In the Atlantic Ocean region, managers will soon have the opportunity to improve the sustainability of their tropical tuna fisheries. And given the inaction at last year’s meeting of the International Commission for the Conservation of Atlantic Tunas (ICCAT), this year’s to-do list is especially urgent.
ISSF is again urging action to protect two tuna species in the Atlantic Ocean region — bigeye and yellowfin. The latest data definitively indicate that the region’s bigeye tuna stock is overfished and subject to overfishing.
Meanwhile, a recent, more optimistic assessment of yellowfin tuna is due only to changes in data models and assumptions — not to better management. The yellowfin stock has been declining and will soon become overfished if recent catch levels continue. For both bigeye and yellowfin, the total allowable catch or TAC (a control measure that limits the overall catch for a specific fish stock, as agreed to by managers) has been surpassed in recent years. Exceeding a TAC diminishes the ability of a stock to rebuild to healthy levels.
Our organization, the International Seafood Sustainability Foundation — in an appeal echoed by our many stakeholders — is therefore asking fisheries managers at ICCAT to act decisively at their annual meeting this month. We urge the adoption of stock-specific management measures for yellowfin and bigeye that are consistent with scientific advice, including:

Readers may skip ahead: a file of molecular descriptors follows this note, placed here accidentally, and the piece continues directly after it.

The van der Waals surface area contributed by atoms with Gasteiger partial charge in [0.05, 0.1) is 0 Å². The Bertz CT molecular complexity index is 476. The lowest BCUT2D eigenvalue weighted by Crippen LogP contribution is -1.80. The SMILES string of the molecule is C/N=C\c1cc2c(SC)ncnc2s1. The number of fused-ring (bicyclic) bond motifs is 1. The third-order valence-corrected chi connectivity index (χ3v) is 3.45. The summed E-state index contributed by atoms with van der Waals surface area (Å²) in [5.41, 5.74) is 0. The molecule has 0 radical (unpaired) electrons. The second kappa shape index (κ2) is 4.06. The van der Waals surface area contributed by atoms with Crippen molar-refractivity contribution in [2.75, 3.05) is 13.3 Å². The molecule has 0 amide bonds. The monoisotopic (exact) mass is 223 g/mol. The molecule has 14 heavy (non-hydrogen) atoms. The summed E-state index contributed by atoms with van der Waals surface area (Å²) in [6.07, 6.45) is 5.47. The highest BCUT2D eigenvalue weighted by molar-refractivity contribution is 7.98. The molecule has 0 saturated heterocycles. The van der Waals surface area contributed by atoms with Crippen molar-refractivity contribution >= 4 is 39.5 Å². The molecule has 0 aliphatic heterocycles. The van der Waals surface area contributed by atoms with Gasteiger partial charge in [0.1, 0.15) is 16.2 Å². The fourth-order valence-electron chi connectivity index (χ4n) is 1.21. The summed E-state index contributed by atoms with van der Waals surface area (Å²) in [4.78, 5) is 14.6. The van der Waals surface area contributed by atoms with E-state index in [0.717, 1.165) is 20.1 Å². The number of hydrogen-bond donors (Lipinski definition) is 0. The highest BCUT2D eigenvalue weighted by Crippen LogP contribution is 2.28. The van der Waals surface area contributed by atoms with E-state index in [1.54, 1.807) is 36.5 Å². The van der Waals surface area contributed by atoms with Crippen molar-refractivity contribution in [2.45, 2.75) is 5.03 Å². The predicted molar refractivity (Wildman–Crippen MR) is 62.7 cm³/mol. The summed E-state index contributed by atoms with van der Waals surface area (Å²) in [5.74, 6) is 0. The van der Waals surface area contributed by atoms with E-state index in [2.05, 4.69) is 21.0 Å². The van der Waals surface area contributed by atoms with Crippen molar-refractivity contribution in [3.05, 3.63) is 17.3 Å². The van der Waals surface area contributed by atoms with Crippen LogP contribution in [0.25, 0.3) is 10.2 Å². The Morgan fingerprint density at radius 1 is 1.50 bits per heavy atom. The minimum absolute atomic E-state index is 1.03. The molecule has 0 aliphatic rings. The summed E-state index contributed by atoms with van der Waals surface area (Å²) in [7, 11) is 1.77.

In addition to the above actions, ISSF and its partners are calling on ICCAT to adopt complementary conservation measures that can reduce the mortality of bigeye and yellowfin tuna in the purse seine fishery. Such measures include: strengthened FAD management, limitations on the use of supply and support vessels, and expanded time/area closures and effort controls such as a seasonal closure.
Our focus on strengthened measures to improve bigeye and yellowfin stock health includes better FAD management at ICCAT. With approximately 50 percent of the Atlantic’s tropical tuna caught using FADs, progress toward sustainable tuna must include improving how fisheries managers regulate FAD use. Strengthened FAD management can address overfishing as well as effective tuna management overall.
Unfortunately, managers at ICCAT are severely constrained in their work to manage FADs due to a lack of data. Despite a long-standing requirement for the submission of FAD data for scientific use, only a handful of the fishing nations operating in the ICCAT region are submitting these required data each year. What little data is submitted is often incomplete, which hinders stock assessments and broader fisheries analyses by the ICCAT scientific committee.
Consequently, our list of FAD management requests includes data-focused asks; specifically, we urge ICCAT managers to:
Consistent with our work to reduce marine ecosystem impact from commercial fishing, we’re also asking that ICCAT act at this year’s meeting to: transition toward the use of fully non-entangling FADs; require the use of biodegradable materials in FADs; and require fleets to remove entangling FADs found in the water. ISSF has resources to support ICCAT in these areas, including our Non-Entangling and Biodegradable FADs Guide and Recommended Best Practices for FAD Management in Tropical Tuna Purse Seine Fisheries.
As we head off to the ICCAT meeting, we hope you will join our efforts to urge progress on these priorities by advocating for action before and during the upcoming meeting. You can do this by meeting with:
We continue to work cooperatively with all ICCAT delegations to achieve positive results for the tunas and ecosystems of the Atlantic Ocean.